Outside the Lola series, Demy’s touch has been uncertain. His two fairy-tale films, Peau d’ane and The Pied Piper, unfortunately tend to confirm the common judgment that he is more a decorator than a creator. But he should not be discounted. A Room in Town, a return to the Lola mode if not to the Lola characters, was favorably received.
Demy’s final two credits, Parking and Three Places for the 26th, are musicals that disappointed in that they were unable to capture the spark of his earlier work. Agnes Varda, his wife of almost three decades, then directed a film about Demy titled Jacquot de Nantes, which was released a year after his death. The film is a poignant, straight-from-the-heart record of the measure of a man’s life, with Varda shifting between interviews with Demy (tenderly shot in extreme close-up), sequences from his films, and a narrative that details the youth of Demy in Nantes during the 1940s and relates how he cultivated a love of the movies. The film works best, however, as a beautiful and poignantly composed love letter. Its essence is summed up in one of its opening shots: the camera pans the content of a watercolor, focusing first on a nude woman, then on a nude man, and finally on their interlocking hands.
Jacquot de Nantes is obviously a very personal film. But it was not meant to be a tribute; rather, it was conceived and filmed when Demy was still alive. “Jacques would speak about his childhood, which he loved,” Varda explained at a New York Film Festival press conference. “His memories were very vivid. I told him, ‘Why don’t you write about them?’ So he did, and he let me read the pages. The more he wrote the more he remembered—even the names of the children who sat next to him in school. Most children do not know what they want to do when they grow up. But Jacques did, from the time he was 12. He had an incredible will. So I said, ‘This [material] would make a good film.’ I wrote the script, and I tried to capture the spirit of Jacques and his family, and the way people spoke and acted in [the 1940s]. We shot the film in the exact [locations] in which he grew up. I also filmed an interview with him. It’s just Jacques speaking about his childhood. It’s not a documentary about Jacques Demy. It’s just him saying, ‘Yes, this is true. This is my life.'”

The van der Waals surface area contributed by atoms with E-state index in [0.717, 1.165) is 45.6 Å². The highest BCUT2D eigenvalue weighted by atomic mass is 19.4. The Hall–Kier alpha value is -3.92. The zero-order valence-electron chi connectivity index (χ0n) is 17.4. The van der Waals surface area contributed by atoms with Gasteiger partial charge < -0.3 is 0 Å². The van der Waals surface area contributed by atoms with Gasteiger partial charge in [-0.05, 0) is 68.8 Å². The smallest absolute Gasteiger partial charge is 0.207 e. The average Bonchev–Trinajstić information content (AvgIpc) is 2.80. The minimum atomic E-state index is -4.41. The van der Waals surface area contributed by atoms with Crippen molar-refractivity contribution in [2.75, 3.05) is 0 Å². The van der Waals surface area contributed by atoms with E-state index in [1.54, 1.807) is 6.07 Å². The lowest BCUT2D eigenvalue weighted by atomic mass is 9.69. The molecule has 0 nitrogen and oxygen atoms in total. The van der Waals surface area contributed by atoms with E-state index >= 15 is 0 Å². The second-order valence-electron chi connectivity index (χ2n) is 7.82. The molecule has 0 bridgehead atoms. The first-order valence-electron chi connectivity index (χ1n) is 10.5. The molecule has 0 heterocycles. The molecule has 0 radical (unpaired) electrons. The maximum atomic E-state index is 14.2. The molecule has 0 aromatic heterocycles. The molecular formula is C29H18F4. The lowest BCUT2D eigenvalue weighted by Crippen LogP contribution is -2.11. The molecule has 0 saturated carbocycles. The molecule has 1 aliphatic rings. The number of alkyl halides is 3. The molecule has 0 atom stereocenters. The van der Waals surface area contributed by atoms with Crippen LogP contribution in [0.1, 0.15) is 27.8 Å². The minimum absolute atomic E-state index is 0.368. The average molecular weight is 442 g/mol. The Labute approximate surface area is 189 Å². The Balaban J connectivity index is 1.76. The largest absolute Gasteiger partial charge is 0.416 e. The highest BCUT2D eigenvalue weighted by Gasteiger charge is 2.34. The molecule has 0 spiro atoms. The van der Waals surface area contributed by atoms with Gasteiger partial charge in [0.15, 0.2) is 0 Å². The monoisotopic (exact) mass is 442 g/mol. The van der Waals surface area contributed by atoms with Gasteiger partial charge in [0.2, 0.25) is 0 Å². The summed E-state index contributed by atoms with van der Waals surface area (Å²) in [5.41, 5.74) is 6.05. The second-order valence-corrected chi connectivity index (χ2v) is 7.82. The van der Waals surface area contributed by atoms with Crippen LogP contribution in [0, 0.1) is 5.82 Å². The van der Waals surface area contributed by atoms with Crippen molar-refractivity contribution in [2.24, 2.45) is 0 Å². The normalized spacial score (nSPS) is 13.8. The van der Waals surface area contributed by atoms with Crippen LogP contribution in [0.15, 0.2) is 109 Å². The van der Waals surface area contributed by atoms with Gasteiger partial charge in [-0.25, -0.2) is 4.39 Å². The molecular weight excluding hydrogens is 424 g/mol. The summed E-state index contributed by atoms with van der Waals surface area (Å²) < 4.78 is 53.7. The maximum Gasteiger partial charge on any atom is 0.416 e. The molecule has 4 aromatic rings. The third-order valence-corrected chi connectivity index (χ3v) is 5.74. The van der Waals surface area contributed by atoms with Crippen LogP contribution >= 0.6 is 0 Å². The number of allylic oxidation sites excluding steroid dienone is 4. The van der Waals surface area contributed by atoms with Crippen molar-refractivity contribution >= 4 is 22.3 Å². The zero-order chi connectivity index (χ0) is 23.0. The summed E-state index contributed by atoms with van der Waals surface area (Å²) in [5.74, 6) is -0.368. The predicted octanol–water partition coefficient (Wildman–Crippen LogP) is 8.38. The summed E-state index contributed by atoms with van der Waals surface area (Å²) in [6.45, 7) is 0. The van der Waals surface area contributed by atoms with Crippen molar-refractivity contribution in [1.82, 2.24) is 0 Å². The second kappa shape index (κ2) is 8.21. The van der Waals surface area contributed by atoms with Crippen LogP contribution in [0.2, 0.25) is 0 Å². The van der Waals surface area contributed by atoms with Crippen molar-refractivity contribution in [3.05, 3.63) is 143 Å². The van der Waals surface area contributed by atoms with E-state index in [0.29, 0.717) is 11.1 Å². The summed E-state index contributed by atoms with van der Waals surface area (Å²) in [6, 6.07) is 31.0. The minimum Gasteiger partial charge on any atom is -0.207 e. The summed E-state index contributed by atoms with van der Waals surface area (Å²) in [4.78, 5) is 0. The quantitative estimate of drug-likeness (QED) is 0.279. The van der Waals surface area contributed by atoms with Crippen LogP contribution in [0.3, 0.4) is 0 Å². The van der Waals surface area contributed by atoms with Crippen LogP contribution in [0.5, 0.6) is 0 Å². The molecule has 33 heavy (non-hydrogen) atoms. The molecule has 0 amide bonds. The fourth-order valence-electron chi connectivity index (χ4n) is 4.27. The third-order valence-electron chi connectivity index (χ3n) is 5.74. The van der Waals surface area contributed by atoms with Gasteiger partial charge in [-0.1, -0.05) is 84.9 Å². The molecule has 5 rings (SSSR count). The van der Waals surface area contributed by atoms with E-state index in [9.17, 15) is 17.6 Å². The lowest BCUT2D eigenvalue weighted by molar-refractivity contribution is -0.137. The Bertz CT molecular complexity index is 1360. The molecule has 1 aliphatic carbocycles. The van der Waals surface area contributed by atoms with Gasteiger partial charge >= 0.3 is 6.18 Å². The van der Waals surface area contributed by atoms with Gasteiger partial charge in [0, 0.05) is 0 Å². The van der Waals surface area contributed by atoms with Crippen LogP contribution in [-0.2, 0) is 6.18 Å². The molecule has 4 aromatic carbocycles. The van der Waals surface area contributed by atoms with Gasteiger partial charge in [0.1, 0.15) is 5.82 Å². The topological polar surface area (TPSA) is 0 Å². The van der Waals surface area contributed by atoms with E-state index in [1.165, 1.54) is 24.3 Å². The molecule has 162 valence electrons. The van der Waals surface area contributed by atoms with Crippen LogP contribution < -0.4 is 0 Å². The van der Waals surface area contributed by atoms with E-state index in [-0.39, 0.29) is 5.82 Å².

“He saw most of the final [version]. When Jacques ‘went away,’ I had to finish the film. It was difficult, but that’s the only thing I know. I think the film makes Jacques very alive.”
Demy was the subject of two follow-ups to Jacquot de Nantes, also directed by Varda: The Young Girls Turn 25, a sentimental reminiscence of the filming of The Young Girls of Rochefort and The World of Jacques Demy, an intensely intimate documentary-biography which includes clips from his films and interviews with those who worked with and respected him.
– ROBIN WOOD and ROB EDELMAN
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6/3/16 – “Given the extraordinary lift Gene Kelly gives the movie, it’s hardly surprising that Jacques Demy wanted him from the outset, though he had to wait two years before Kelly was free of other commitments. Indeed, Kelly brings to the movie the kind of boundless elation musicals exist to produce, as do Chakiris and Dale, the other two American dancers featured, though to a lesser extent. Indeed, it’s the combination of this spirit with the soul of the French cast that gives The Young Girls of Rochefort its distinctive flavor. Like the pairing of Jean Seberg with Jean-Paul Belmondo in Godard’s Breathless, or the mating of a David Goodis plot with Charles Aznavour’s mug in Truffaut’s Shoot the Piano Player, this combination provides the kind of combustion that powered the French New Wave and the general reinvention of movie energy in the 1960s. Godard and Truffaut may have watered the roots, but it was Demy who produced this relatively late blooming flower, combining the virtues of the Hollywood musical with French poetic realism to produce these fresh, colorful petals.” Jonathan Rosenbaum, Chicago Reader – link
6/4/16 – “Cahiers Du Cinéma described the film as ‘the first true French musical… the most ambitious film ever undertaken, not because Demy is attempting something apart from the traditions of French cinema, but because he is in the process of creating a tradition’.” Rodney F. Hill, Senses of Cinema – link